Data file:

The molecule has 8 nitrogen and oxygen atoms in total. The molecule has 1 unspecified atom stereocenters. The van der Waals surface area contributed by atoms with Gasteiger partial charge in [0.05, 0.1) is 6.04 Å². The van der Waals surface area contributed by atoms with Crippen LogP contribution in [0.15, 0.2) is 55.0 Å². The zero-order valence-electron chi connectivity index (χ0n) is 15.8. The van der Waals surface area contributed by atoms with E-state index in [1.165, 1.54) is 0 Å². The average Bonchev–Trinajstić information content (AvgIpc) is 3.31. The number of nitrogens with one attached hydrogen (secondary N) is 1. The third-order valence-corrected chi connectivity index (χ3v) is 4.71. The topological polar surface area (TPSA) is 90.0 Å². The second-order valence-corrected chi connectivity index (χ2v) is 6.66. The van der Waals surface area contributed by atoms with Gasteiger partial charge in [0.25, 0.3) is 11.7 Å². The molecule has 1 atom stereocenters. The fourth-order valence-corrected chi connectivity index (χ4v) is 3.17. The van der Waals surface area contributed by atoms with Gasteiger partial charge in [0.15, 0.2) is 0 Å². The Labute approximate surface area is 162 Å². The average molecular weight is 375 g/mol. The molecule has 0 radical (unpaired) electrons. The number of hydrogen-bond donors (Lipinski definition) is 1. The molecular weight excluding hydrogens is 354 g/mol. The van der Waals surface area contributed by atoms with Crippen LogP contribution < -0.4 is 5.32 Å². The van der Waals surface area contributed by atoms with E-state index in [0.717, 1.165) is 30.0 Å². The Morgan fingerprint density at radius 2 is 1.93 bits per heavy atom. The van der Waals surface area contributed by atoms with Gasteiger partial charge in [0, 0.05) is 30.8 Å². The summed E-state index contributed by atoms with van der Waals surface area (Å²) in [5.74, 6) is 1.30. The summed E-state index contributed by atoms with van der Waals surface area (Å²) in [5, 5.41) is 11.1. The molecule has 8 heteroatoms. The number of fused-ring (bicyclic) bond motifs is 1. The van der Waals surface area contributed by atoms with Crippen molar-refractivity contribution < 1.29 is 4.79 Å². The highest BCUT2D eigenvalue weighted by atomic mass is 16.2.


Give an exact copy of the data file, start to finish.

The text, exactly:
The molecule has 8 nitrogen and oxygen atoms in total. The molecule has 1 unspecified atom stereocenters. The van der Waals surface area contributed by atoms with Gasteiger partial charge in [0.05, 0.1) is 6.04 Å². The van der Waals surface area contributed by atoms with Crippen LogP contribution in [0.15, 0.2) is 55.0 Å². The zero-order valence-electron chi connectivity index (χ0n) is 15.8. The van der Waals surface area contributed by atoms with E-state index in [1.165, 1.54) is 0 Å². The average Bonchev–Trinajstić information content (AvgIpc) is 3.31. The number of nitrogens with one attached hydrogen (secondary N) is 1. The third-order valence-corrected chi connectivity index (χ3v) is 4.71. The topological polar surface area (TPSA) is 90.0 Å². The second-order valence-corrected chi connectivity index (χ2v) is 6.66. The van der Waals surface area contributed by atoms with Gasteiger partial charge in [0.25, 0.3) is 11.7 Å². The molecule has 1 atom stereocenters. The fourth-order valence-corrected chi connectivity index (χ4v) is 3.17. The van der Waals surface area contributed by atoms with Gasteiger partial charge in [0.15, 0.2) is 0 Å². The Labute approximate surface area is 162 Å². The average molecular weight is 375 g/mol. The molecule has 0 radical (unpaired) electrons. The number of hydrogen-bond donors (Lipinski definition) is 1. The molecular weight excluding hydrogens is 354 g/mol. The van der Waals surface area contributed by atoms with Crippen LogP contribution < -0.4 is 5.32 Å². The van der Waals surface area contributed by atoms with E-state index in [0.717, 1.165) is 30.0 Å². The Morgan fingerprint density at radius 2 is 1.93 bits per heavy atom. The van der Waals surface area contributed by atoms with Gasteiger partial charge in [0, 0.05) is 30.8 Å². The summed E-state index contributed by atoms with van der Waals surface area (Å²) in [5.74, 6) is 1.30. The summed E-state index contributed by atoms with van der Waals surface area (Å²) in [5, 5.41) is 11.1. The molecule has 8 heteroatoms. The number of fused-ring (bicyclic) bond motifs is 1. The van der Waals surface area contributed by atoms with Crippen molar-refractivity contribution < 1.29 is 4.79 Å². The highest BCUT2D eigenvalue weighted by atomic mass is 16.2.